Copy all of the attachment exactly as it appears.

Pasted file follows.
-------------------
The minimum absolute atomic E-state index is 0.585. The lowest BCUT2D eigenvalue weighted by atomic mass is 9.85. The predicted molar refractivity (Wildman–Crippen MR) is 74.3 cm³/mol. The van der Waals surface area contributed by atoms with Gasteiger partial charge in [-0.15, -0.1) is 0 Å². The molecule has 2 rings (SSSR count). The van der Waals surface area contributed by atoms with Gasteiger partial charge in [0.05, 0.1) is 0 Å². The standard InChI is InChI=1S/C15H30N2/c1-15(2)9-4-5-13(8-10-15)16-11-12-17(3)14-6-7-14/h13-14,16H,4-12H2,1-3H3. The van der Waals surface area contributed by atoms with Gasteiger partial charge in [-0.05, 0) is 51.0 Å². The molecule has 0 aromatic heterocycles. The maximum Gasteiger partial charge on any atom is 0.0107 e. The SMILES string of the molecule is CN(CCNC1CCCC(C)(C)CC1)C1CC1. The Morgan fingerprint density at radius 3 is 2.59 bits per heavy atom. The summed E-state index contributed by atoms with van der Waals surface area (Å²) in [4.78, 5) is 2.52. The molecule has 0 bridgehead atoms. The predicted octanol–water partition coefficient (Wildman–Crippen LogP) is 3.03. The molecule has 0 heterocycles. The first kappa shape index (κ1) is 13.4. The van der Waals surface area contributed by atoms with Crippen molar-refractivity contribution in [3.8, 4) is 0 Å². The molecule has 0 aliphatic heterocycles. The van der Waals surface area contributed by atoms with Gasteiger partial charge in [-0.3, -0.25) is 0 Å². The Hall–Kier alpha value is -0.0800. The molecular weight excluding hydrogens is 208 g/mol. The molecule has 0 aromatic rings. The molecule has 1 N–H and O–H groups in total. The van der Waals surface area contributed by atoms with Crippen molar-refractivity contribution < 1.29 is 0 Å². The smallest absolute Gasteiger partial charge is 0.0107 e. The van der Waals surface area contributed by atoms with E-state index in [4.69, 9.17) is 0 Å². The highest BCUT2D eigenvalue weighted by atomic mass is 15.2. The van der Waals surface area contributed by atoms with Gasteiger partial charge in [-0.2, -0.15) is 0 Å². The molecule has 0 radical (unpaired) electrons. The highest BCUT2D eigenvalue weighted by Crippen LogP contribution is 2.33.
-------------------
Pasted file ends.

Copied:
The minimum absolute atomic E-state index is 0.585. The lowest BCUT2D eigenvalue weighted by atomic mass is 9.85. The predicted molar refractivity (Wildman–Crippen MR) is 74.3 cm³/mol. The van der Waals surface area contributed by atoms with Gasteiger partial charge in [-0.15, -0.1) is 0 Å². The molecule has 2 rings (SSSR count). The van der Waals surface area contributed by atoms with Gasteiger partial charge in [0.05, 0.1) is 0 Å². The standard InChI is InChI=1S/C15H30N2/c1-15(2)9-4-5-13(8-10-15)16-11-12-17(3)14-6-7-14/h13-14,16H,4-12H2,1-3H3. The van der Waals surface area contributed by atoms with Gasteiger partial charge in [-0.05, 0) is 51.0 Å². The molecule has 0 aromatic heterocycles. The maximum Gasteiger partial charge on any atom is 0.0107 e. The SMILES string of the molecule is CN(CCNC1CCCC(C)(C)CC1)C1CC1. The Morgan fingerprint density at radius 3 is 2.59 bits per heavy atom. The summed E-state index contributed by atoms with van der Waals surface area (Å²) in [4.78, 5) is 2.52. The molecule has 0 bridgehead atoms. The predicted octanol–water partition coefficient (Wildman–Crippen LogP) is 3.03. The molecule has 0 heterocycles. The first kappa shape index (κ1) is 13.4. The van der Waals surface area contributed by atoms with Crippen molar-refractivity contribution in [3.8, 4) is 0 Å². The molecule has 0 aliphatic heterocycles. The van der Waals surface area contributed by atoms with Gasteiger partial charge in [-0.3, -0.25) is 0 Å². The Hall–Kier alpha value is -0.0800. The molecular weight excluding hydrogens is 208 g/mol. The molecule has 0 aromatic rings. The molecule has 1 N–H and O–H groups in total. The van der Waals surface area contributed by atoms with Crippen molar-refractivity contribution < 1.29 is 0 Å². The smallest absolute Gasteiger partial charge is 0.0107 e. The van der Waals surface area contributed by atoms with E-state index in [4.69, 9.17) is 0 Å². The highest BCUT2D eigenvalue weighted by atomic mass is 15.2. The van der Waals surface area contributed by atoms with Gasteiger partial charge in [-0.2, -0.15) is 0 Å². The molecule has 0 radical (unpaired) electrons. The highest BCUT2D eigenvalue weighted by Crippen LogP contribution is 2.33.